U.S. designates N. Korea as state sponsor of terrorism

The United States on Monday designated North Korea as a state sponsor of terrorism in a symbolic move aimed at increasing pressure on the regime over its nuclear weapons program.

This image shows U.S. President Donald Trump (L) and North Korean leader Kim Jong-un against the backdrop of South Korea's National Assembly. (Yonhap)

This image shows U.S. President Donald Trump (L) and North Korean leader Kim Jong-un against the backdrop of South Korea's National Assembly. (Yonhap)

President Donald Trump made the announcement at the White House, returning North Korea to a list of nations it was removed from nine years ago.

"It should have happened years ago," Trump said at the start of a Cabinet meeting. "In addition to threatening the world by nuclear devastation, North Korea has repeatedly supported acts of international terrorism, including assassinations on foreign soil."

   The designation is the latest in a series of steps Washington has taken to isolate the North and force it to come to the negotiation table over its nuclear and ballistic missile programs.

Tensions spiked after the North tested two long-range missiles capable of reaching the U.S. mainland in July, and followed up with its sixth and most powerful nuclear test in September.

Trump earlier threatened to "totally destroy" the North if necessary.

On Monday he called Pyongyang "a murderous regime" that "must end its unlawful nuclear and ballistic missile development" and support for international terrorism.

He said the Treasury will announce additional sanctions Tuesday in line with the designation. Once all the new sanctions are announced over a two-week period, North Korea will be under "the highest level" of sanctions, he added.

North Korea will face restrictions on U.S. foreign assistance, a ban on defense exports and sales, and financial and other sanctions. But experts say the re-designation is largely symbolic because the regime is already under extensive U.N. and other sanctions for its nuclear and missile programs.

"It will give North Korea another reason to say we have a 'hostile' policy," said Robert Manning, senior fellow at the Atlantic Council in Washington. "It is a feel-good move for the U.S. so it can appear to be 'tough' in the eyes of the U.S. Congress, looking to sanction North Korea every way possible."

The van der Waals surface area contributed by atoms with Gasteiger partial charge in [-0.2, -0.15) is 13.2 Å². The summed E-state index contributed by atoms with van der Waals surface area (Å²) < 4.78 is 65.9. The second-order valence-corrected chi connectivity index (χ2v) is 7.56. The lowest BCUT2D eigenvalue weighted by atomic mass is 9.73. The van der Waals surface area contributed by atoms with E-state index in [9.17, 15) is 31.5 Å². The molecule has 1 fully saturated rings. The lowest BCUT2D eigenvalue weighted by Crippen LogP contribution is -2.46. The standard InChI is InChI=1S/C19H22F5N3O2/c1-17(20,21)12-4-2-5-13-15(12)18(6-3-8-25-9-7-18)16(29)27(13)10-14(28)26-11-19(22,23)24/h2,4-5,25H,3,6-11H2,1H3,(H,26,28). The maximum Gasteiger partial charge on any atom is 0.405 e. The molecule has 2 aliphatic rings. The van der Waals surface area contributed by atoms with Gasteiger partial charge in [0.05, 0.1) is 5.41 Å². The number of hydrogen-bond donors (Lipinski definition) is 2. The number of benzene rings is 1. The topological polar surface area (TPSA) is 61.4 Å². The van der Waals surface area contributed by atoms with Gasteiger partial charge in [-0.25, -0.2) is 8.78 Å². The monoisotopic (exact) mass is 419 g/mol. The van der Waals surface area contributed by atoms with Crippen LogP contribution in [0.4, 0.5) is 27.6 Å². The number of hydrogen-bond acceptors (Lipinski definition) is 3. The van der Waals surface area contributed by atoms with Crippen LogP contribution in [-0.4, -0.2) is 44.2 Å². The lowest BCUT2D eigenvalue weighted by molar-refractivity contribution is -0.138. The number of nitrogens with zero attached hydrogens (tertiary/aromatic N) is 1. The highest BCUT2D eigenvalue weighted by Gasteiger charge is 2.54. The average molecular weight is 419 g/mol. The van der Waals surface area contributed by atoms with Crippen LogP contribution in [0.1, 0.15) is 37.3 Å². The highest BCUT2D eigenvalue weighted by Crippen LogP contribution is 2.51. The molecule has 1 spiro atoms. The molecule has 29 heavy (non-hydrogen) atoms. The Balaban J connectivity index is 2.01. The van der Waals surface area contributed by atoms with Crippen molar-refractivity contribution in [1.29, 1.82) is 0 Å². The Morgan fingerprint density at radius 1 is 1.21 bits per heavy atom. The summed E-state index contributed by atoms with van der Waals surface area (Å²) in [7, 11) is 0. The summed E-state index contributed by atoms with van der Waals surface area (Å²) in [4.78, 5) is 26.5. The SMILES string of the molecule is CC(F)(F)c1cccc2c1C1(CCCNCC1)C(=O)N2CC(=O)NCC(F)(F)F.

Trump also paid tribute to Otto Warmbier, an American college student who was arrested in Pyongyang last year and sent home in a coma in June. He died shortly afterward.

"As we take this action today, our thoughts turn to Otto Warmbier, a wonderful young man, and the countless others so brutally affected by the North Korean oppression," Trump said.

The announcement came less than a week after the American president returned from a 12-day Asia trip that largely focused on rallying international support to end North Korea's weapons programs.

It also came as the North has refrained from provocations for more than two months, leading to speculation of a possible resumption in talks between Washington and Pyongyang.

"We still hope for diplomacy," Secretary of State Rex Tillerson told a White House news briefing later in the day. He also warned North Korean leader Kim Jong-un: "This is only going to get worse until you're ready to talk."

   South Korea said in response that it takes the measure “as part of the international community's common efforts to bring North Korea to the path of denuclearization through strong sanctions and pressure."

   "As indicated by Secretary Tillerson's remarks, despite the relisting, the common stance of South Korea and the U.S. to continue with efforts to bring North Korea to the negotiating table for a peaceful resolution of its nuclear issue remains unchanged," the Ministry of Foreign Affairs said.

It added that the two countries will continue their close collaboration and consultations at all levels.

The presidential office, Cheong Wa Dae, also said it believes the designation will be conducive to resolving the North Korean nuclear standoff.

"We understand this is part of the international community's efforts to resolve the North Korean nuclear issue through maximum sanctions and pressure," a presidential official said on condition of anonymity.

"We believe this will be helpful in resolving the North Korean nuclear issue peacefully," he said, adding that Seoul and Washington have worked closely together on the designation and will continue close consultations going forward.

On Monday, South Korea's state spy agency told the National Assembly North Korea may conduct another nuclear test at any time although it hasn't yet detected specific signs.

Manning said the relisting "could generate resentment by Kim Jong-un and make it more likely he resumes missile and/or nuclear tests."

   North Korea was put on the State Department's list of state sponsors of terrorism in 1988 for its bombing of a South Korean airliner that killed all 115 people aboard. In 2008, it was taken off in exchange for progress in denuclearization talks.

Under a law enacted Aug. 2, the department was required to determine within 90 days whether North Korea should be relisted.

Trump's national security adviser, H.R. McMaster, told reporters early this month North Korea appeared to fit the criteria following its alleged assassination of Kim's half-brother at a Malaysian airport in February.

Tillerson confirmed Monday that the use of chemical weapons in the murder was a factor behind the designation.

His department currently has three other countries on the list -- Iran, Syria and Sudan.


Other news